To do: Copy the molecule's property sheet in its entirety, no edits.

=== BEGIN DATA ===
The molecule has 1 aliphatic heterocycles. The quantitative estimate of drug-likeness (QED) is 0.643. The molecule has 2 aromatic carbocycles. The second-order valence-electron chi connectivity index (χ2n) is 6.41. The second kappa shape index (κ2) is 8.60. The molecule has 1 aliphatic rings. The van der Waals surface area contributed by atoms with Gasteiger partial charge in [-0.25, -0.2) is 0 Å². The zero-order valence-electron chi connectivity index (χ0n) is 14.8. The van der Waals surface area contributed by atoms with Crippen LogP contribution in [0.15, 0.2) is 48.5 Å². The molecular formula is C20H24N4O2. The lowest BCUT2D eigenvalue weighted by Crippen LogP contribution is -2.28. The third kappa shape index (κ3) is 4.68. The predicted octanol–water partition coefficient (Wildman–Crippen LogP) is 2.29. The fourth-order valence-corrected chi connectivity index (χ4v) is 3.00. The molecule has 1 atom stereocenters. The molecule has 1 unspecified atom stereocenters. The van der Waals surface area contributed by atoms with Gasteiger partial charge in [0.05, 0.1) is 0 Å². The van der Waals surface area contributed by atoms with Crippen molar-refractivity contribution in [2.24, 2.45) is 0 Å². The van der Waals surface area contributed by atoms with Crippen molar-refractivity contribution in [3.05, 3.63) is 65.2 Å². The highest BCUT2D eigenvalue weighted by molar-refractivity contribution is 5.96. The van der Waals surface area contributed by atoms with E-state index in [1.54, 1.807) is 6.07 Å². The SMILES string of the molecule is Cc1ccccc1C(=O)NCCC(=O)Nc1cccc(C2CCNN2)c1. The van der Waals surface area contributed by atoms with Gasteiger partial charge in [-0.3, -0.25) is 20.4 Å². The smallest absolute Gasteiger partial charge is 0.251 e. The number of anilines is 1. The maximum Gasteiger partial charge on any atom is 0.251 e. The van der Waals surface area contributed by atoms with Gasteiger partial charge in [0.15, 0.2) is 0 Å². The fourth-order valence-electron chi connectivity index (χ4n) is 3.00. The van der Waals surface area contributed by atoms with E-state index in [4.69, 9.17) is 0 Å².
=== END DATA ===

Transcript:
The molecule has 1 aliphatic heterocycles. The quantitative estimate of drug-likeness (QED) is 0.643. The molecule has 2 aromatic carbocycles. The second-order valence-electron chi connectivity index (χ2n) is 6.41. The second kappa shape index (κ2) is 8.60. The molecule has 1 aliphatic rings. The van der Waals surface area contributed by atoms with Gasteiger partial charge in [-0.25, -0.2) is 0 Å². The zero-order valence-electron chi connectivity index (χ0n) is 14.8. The van der Waals surface area contributed by atoms with Crippen LogP contribution in [0.15, 0.2) is 48.5 Å². The molecular formula is C20H24N4O2. The lowest BCUT2D eigenvalue weighted by Crippen LogP contribution is -2.28. The third kappa shape index (κ3) is 4.68. The predicted octanol–water partition coefficient (Wildman–Crippen LogP) is 2.29. The fourth-order valence-corrected chi connectivity index (χ4v) is 3.00. The molecule has 1 atom stereocenters. The molecule has 1 unspecified atom stereocenters. The van der Waals surface area contributed by atoms with Gasteiger partial charge in [0.05, 0.1) is 0 Å². The van der Waals surface area contributed by atoms with Crippen molar-refractivity contribution in [2.24, 2.45) is 0 Å². The van der Waals surface area contributed by atoms with Crippen molar-refractivity contribution in [3.05, 3.63) is 65.2 Å². The highest BCUT2D eigenvalue weighted by molar-refractivity contribution is 5.96. The van der Waals surface area contributed by atoms with E-state index in [1.54, 1.807) is 6.07 Å². The SMILES string of the molecule is Cc1ccccc1C(=O)NCCC(=O)Nc1cccc(C2CCNN2)c1. The van der Waals surface area contributed by atoms with Gasteiger partial charge in [-0.3, -0.25) is 20.4 Å². The smallest absolute Gasteiger partial charge is 0.251 e. The number of anilines is 1. The maximum Gasteiger partial charge on any atom is 0.251 e. The van der Waals surface area contributed by atoms with Gasteiger partial charge in [0.15, 0.2) is 0 Å². The fourth-order valence-electron chi connectivity index (χ4n) is 3.00. The van der Waals surface area contributed by atoms with E-state index in [4.69, 9.17) is 0 Å².